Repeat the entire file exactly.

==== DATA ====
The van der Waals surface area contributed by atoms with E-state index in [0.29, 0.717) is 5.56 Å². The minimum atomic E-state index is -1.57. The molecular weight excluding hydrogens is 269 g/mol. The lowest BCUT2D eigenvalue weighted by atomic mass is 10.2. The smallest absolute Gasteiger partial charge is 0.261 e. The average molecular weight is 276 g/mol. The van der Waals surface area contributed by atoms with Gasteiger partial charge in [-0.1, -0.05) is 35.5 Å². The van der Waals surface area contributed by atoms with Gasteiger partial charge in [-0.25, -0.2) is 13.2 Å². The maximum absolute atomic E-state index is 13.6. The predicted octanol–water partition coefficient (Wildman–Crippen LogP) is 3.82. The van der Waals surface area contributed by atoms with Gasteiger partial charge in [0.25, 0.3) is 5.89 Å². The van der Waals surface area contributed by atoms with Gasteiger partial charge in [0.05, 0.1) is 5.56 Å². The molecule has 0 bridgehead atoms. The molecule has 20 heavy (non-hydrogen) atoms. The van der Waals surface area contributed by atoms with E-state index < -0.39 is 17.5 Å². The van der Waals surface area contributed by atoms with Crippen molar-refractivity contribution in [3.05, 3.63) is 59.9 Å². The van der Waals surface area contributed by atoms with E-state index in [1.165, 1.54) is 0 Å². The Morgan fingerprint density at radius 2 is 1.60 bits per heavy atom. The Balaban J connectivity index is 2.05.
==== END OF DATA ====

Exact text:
The van der Waals surface area contributed by atoms with E-state index in [0.29, 0.717) is 5.56 Å². The minimum atomic E-state index is -1.57. The molecular weight excluding hydrogens is 269 g/mol. The lowest BCUT2D eigenvalue weighted by atomic mass is 10.2. The smallest absolute Gasteiger partial charge is 0.261 e. The average molecular weight is 276 g/mol. The van der Waals surface area contributed by atoms with Gasteiger partial charge in [-0.1, -0.05) is 35.5 Å². The van der Waals surface area contributed by atoms with Gasteiger partial charge in [-0.25, -0.2) is 13.2 Å². The maximum absolute atomic E-state index is 13.6. The predicted octanol–water partition coefficient (Wildman–Crippen LogP) is 3.82. The van der Waals surface area contributed by atoms with Gasteiger partial charge in [0.25, 0.3) is 5.89 Å². The van der Waals surface area contributed by atoms with Gasteiger partial charge in [0.05, 0.1) is 5.56 Å². The molecule has 0 bridgehead atoms. The molecule has 20 heavy (non-hydrogen) atoms. The van der Waals surface area contributed by atoms with E-state index < -0.39 is 17.5 Å². The van der Waals surface area contributed by atoms with Crippen molar-refractivity contribution in [3.05, 3.63) is 59.9 Å². The van der Waals surface area contributed by atoms with E-state index in [1.165, 1.54) is 0 Å². The Morgan fingerprint density at radius 2 is 1.60 bits per heavy atom. The Balaban J connectivity index is 2.05.